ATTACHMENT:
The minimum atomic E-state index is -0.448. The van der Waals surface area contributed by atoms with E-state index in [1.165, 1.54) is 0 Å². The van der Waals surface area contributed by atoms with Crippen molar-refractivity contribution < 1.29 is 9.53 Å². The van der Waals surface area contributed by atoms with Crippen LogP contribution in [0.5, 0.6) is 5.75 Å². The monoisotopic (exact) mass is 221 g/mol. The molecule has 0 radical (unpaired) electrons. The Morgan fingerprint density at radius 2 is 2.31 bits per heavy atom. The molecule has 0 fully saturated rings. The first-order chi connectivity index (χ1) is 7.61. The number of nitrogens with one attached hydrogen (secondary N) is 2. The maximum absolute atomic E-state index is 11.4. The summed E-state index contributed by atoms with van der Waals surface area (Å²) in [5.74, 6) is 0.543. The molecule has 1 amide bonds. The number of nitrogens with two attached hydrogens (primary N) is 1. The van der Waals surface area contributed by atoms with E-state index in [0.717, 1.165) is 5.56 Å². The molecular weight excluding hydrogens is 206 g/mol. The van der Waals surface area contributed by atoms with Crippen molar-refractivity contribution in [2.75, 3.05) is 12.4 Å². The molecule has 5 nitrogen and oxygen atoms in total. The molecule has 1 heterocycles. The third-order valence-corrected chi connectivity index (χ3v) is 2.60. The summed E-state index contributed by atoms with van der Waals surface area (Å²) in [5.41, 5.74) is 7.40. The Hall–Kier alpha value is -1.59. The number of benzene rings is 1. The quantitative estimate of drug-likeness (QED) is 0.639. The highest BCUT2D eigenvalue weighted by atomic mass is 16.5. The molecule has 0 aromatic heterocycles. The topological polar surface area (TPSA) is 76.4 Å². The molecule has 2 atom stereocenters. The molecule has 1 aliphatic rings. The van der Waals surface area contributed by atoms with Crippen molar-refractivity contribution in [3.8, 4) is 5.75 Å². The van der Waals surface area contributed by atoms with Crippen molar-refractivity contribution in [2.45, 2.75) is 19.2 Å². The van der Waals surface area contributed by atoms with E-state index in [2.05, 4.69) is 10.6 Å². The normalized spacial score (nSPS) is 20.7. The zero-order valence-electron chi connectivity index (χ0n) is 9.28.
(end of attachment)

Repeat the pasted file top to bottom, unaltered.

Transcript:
The minimum atomic E-state index is -0.448. The van der Waals surface area contributed by atoms with E-state index in [1.165, 1.54) is 0 Å². The van der Waals surface area contributed by atoms with Crippen molar-refractivity contribution < 1.29 is 9.53 Å². The van der Waals surface area contributed by atoms with Crippen LogP contribution in [0.5, 0.6) is 5.75 Å². The monoisotopic (exact) mass is 221 g/mol. The molecule has 0 radical (unpaired) electrons. The Morgan fingerprint density at radius 2 is 2.31 bits per heavy atom. The molecule has 0 fully saturated rings. The first-order chi connectivity index (χ1) is 7.61. The number of nitrogens with one attached hydrogen (secondary N) is 2. The maximum absolute atomic E-state index is 11.4. The summed E-state index contributed by atoms with van der Waals surface area (Å²) in [5.74, 6) is 0.543. The molecule has 1 amide bonds. The number of nitrogens with two attached hydrogens (primary N) is 1. The van der Waals surface area contributed by atoms with E-state index in [0.717, 1.165) is 5.56 Å². The molecular weight excluding hydrogens is 206 g/mol. The van der Waals surface area contributed by atoms with Crippen molar-refractivity contribution in [2.75, 3.05) is 12.4 Å². The molecule has 5 nitrogen and oxygen atoms in total. The molecule has 1 heterocycles. The third-order valence-corrected chi connectivity index (χ3v) is 2.60. The summed E-state index contributed by atoms with van der Waals surface area (Å²) in [5.41, 5.74) is 7.40. The Hall–Kier alpha value is -1.59. The number of benzene rings is 1. The quantitative estimate of drug-likeness (QED) is 0.639. The highest BCUT2D eigenvalue weighted by atomic mass is 16.5. The molecule has 0 aromatic heterocycles. The topological polar surface area (TPSA) is 76.4 Å². The molecule has 2 atom stereocenters. The molecule has 1 aliphatic rings. The van der Waals surface area contributed by atoms with Crippen molar-refractivity contribution in [3.8, 4) is 5.75 Å². The van der Waals surface area contributed by atoms with Crippen molar-refractivity contribution in [2.45, 2.75) is 19.2 Å². The van der Waals surface area contributed by atoms with E-state index in [2.05, 4.69) is 10.6 Å². The normalized spacial score (nSPS) is 20.7. The zero-order valence-electron chi connectivity index (χ0n) is 9.28.